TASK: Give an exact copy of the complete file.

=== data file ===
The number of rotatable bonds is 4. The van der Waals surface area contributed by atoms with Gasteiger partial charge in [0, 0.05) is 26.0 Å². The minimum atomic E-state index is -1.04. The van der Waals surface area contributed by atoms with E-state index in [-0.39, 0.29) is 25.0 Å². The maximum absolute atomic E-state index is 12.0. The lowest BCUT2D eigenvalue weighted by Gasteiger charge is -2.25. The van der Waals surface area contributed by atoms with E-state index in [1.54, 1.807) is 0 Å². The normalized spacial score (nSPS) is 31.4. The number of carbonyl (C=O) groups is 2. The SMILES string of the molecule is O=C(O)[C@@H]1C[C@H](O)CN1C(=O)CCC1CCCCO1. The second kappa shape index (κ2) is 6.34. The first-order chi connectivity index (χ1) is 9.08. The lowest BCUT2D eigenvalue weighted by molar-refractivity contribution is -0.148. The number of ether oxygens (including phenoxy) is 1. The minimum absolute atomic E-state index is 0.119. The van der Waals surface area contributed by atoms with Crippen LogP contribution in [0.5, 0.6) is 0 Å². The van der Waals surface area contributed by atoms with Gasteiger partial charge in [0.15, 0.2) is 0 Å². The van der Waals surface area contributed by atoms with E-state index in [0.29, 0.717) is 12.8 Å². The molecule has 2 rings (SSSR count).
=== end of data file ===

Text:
The number of rotatable bonds is 4. The van der Waals surface area contributed by atoms with Gasteiger partial charge in [0, 0.05) is 26.0 Å². The minimum atomic E-state index is -1.04. The van der Waals surface area contributed by atoms with E-state index in [-0.39, 0.29) is 25.0 Å². The maximum absolute atomic E-state index is 12.0. The lowest BCUT2D eigenvalue weighted by Gasteiger charge is -2.25. The van der Waals surface area contributed by atoms with E-state index in [1.54, 1.807) is 0 Å². The normalized spacial score (nSPS) is 31.4. The number of carbonyl (C=O) groups is 2. The SMILES string of the molecule is O=C(O)[C@@H]1C[C@H](O)CN1C(=O)CCC1CCCCO1. The second kappa shape index (κ2) is 6.34. The first-order chi connectivity index (χ1) is 9.08. The lowest BCUT2D eigenvalue weighted by molar-refractivity contribution is -0.148. The number of ether oxygens (including phenoxy) is 1. The minimum absolute atomic E-state index is 0.119. The van der Waals surface area contributed by atoms with Crippen LogP contribution in [0.5, 0.6) is 0 Å². The van der Waals surface area contributed by atoms with Gasteiger partial charge in [0.15, 0.2) is 0 Å². The van der Waals surface area contributed by atoms with E-state index in [0.29, 0.717) is 12.8 Å². The molecule has 2 rings (SSSR count).